Preceding the earliest postcards,‘Cartes de visite’ came into increasing fashion during the second half of the 19th century, initially in France. In the 1860s, R. Owen of Grays Inn Road, London produced the earliest known Methodist examples, depicting such events as the Epworth fire, Wesley preaching from his father’s tomb and the first Conference.
The first Methodist picture postcards came on the scene in 1894, though they were not of the type and size that became so popular from about 1902 onwards. Postcards depicting churches and personalities became increasingly common in the early 20th century. Popular subjects included Presidents of the Conference, Cornish Methodist scenes, and the chapel atWinchelsea, often with a quotation from Wesley’s Journal.
The pioneer Methodist photographer was J.W. Righton of Newbury, who produced some fifty different cards for the Wesleyan Conference at Sheffield in 1904. The following year he collaborated with the Methodist Publishing House in a series of over 170 cards, many of them in colour. His hope was to encourage young people ‘to collect Methodist Parsons in place of questionable people and subjects.’ But collecting them became a hobby for people of all ages. Series included the Children’s Home & Orphanage, Methodist colleges and schools, and missionaries, before the Great War provided a setback.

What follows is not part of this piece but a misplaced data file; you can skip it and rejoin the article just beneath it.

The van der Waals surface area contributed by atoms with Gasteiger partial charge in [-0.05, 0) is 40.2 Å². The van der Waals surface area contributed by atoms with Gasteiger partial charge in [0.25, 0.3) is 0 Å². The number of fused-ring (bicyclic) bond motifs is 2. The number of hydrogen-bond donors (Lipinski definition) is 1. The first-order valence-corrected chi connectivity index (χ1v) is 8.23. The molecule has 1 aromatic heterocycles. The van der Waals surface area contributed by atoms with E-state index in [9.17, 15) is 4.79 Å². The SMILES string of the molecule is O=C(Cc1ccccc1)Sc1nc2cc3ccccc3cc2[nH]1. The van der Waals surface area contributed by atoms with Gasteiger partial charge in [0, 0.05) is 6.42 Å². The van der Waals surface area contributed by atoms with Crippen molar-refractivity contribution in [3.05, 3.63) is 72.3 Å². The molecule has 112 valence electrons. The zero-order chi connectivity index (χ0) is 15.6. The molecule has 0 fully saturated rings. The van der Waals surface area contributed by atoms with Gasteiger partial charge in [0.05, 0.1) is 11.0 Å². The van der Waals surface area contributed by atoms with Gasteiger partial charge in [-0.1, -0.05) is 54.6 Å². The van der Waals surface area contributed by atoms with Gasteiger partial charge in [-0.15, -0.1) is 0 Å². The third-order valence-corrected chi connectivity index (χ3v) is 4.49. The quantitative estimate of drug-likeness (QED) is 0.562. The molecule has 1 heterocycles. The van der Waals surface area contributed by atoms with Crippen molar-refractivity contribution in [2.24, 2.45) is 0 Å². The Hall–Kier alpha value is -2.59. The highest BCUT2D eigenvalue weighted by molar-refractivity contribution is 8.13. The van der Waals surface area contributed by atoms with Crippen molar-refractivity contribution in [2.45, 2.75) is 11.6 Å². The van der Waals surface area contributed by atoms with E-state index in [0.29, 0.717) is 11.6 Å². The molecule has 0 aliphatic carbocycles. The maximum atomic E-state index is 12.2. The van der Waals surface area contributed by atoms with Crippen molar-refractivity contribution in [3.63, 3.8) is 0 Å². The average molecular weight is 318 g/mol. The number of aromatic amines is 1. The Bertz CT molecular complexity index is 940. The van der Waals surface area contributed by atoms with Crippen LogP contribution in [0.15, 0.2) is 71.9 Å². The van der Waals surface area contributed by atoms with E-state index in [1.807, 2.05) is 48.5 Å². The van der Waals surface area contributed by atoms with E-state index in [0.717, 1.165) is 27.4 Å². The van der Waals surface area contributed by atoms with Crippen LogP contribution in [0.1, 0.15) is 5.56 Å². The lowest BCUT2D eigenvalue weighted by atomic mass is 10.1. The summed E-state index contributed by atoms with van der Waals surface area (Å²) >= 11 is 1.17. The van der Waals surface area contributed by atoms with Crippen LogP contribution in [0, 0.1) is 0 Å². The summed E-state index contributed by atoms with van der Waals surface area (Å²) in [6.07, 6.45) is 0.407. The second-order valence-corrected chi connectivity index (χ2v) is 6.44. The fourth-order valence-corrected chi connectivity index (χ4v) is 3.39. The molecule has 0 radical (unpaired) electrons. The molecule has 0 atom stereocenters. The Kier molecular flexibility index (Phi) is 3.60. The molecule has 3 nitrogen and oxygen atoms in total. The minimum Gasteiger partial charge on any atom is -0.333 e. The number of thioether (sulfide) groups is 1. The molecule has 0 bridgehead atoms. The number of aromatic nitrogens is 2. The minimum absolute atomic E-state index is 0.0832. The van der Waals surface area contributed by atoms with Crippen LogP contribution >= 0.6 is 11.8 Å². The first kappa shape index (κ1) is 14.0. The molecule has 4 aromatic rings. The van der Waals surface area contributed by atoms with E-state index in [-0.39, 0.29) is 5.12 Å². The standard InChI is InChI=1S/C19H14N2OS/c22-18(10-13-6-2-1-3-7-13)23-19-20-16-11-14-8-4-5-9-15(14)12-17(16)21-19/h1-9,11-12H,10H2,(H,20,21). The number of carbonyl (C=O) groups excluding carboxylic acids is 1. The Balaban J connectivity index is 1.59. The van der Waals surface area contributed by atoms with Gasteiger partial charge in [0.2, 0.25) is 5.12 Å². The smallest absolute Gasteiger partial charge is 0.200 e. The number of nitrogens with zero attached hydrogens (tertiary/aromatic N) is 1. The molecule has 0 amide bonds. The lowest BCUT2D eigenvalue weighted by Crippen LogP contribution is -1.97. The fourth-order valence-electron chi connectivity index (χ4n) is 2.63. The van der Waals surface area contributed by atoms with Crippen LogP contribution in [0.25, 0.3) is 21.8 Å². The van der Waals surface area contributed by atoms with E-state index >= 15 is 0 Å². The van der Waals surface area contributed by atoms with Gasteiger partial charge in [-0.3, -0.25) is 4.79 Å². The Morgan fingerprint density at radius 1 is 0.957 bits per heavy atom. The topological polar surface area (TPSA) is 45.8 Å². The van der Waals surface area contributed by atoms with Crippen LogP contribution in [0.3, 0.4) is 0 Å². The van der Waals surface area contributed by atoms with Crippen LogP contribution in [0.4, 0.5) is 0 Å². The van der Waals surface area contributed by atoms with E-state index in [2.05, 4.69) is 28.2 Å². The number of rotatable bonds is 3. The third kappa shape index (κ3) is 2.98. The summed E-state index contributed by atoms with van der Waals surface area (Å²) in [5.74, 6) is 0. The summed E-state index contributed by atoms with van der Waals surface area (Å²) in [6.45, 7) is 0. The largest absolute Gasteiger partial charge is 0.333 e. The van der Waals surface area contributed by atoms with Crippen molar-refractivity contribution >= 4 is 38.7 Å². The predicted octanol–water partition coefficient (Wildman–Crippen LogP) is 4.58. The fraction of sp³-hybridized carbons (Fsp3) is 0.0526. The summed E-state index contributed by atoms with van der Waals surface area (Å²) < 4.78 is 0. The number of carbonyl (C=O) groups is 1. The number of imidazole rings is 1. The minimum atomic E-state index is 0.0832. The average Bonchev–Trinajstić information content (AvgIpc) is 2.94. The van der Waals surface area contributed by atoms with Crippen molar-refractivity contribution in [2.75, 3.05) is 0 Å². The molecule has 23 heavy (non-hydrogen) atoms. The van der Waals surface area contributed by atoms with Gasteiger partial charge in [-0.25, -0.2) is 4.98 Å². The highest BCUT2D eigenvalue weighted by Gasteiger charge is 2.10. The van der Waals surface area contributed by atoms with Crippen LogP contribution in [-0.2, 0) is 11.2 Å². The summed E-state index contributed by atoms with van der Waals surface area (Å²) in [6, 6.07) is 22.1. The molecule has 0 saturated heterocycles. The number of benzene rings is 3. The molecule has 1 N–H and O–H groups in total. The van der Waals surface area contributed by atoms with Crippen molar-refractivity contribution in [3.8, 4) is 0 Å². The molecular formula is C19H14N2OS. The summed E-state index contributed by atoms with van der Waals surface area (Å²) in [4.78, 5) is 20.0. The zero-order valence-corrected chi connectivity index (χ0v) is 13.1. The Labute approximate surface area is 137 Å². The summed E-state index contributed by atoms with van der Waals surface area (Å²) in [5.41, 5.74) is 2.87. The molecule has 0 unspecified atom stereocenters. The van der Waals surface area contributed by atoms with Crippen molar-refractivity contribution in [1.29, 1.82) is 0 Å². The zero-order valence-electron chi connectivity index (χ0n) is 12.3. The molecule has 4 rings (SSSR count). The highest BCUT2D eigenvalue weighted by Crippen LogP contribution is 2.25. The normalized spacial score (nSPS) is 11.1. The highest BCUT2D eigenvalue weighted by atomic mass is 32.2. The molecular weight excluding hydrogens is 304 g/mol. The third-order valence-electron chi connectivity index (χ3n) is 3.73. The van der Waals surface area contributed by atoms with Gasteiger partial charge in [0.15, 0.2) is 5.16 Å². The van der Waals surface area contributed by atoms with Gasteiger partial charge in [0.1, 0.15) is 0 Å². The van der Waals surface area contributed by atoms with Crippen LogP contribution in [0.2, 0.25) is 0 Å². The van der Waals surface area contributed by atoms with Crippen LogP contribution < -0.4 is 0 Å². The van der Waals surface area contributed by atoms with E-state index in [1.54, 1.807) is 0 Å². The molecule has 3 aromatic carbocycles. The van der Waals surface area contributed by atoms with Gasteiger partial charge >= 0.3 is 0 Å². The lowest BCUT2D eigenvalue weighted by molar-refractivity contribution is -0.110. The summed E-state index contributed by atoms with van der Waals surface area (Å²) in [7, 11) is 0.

Other branches of Methodism followed the Wesleyan lead, especially the Primitive Methodists, e.g. at the time of their 1907 centenary. Among the subjects depicted were Mow Cop, scene of the first camp meeting, Hugh Bourne and William Clowes, and the female preacher Elizabeth Evans, the model for George Eliot’s Dinah Morris.
Methodist photographers who followed Righton’s lead included Walter Scott of Bradford and E.W. Tattersall, whose photographs appeared on Epworth Press postcards as well as in the Methodist Recorder. The Bamforth Methodist family of Holmfirth improbably specialised in comic postcards.